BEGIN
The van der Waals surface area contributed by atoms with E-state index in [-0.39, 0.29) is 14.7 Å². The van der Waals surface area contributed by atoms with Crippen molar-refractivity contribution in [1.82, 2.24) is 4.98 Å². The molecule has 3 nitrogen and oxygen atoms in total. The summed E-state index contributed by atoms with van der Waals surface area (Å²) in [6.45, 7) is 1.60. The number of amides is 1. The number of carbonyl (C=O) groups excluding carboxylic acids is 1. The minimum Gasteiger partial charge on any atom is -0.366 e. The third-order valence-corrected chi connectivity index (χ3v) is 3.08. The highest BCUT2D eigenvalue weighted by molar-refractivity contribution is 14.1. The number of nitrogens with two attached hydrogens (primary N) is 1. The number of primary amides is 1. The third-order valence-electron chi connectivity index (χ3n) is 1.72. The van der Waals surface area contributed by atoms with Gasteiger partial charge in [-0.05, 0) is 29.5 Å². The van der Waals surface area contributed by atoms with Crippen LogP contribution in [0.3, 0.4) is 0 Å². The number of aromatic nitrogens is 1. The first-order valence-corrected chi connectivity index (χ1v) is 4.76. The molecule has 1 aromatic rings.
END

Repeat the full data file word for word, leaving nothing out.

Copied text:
The van der Waals surface area contributed by atoms with E-state index in [-0.39, 0.29) is 14.7 Å². The van der Waals surface area contributed by atoms with Crippen molar-refractivity contribution in [1.82, 2.24) is 4.98 Å². The molecule has 3 nitrogen and oxygen atoms in total. The summed E-state index contributed by atoms with van der Waals surface area (Å²) in [6.45, 7) is 1.60. The number of amides is 1. The number of carbonyl (C=O) groups excluding carboxylic acids is 1. The minimum Gasteiger partial charge on any atom is -0.366 e. The third-order valence-corrected chi connectivity index (χ3v) is 3.08. The highest BCUT2D eigenvalue weighted by molar-refractivity contribution is 14.1. The number of nitrogens with two attached hydrogens (primary N) is 1. The number of primary amides is 1. The third-order valence-electron chi connectivity index (χ3n) is 1.72. The van der Waals surface area contributed by atoms with Gasteiger partial charge in [-0.05, 0) is 29.5 Å². The van der Waals surface area contributed by atoms with Crippen LogP contribution in [0.3, 0.4) is 0 Å². The number of aromatic nitrogens is 1. The first-order valence-corrected chi connectivity index (χ1v) is 4.76. The molecule has 1 aromatic rings.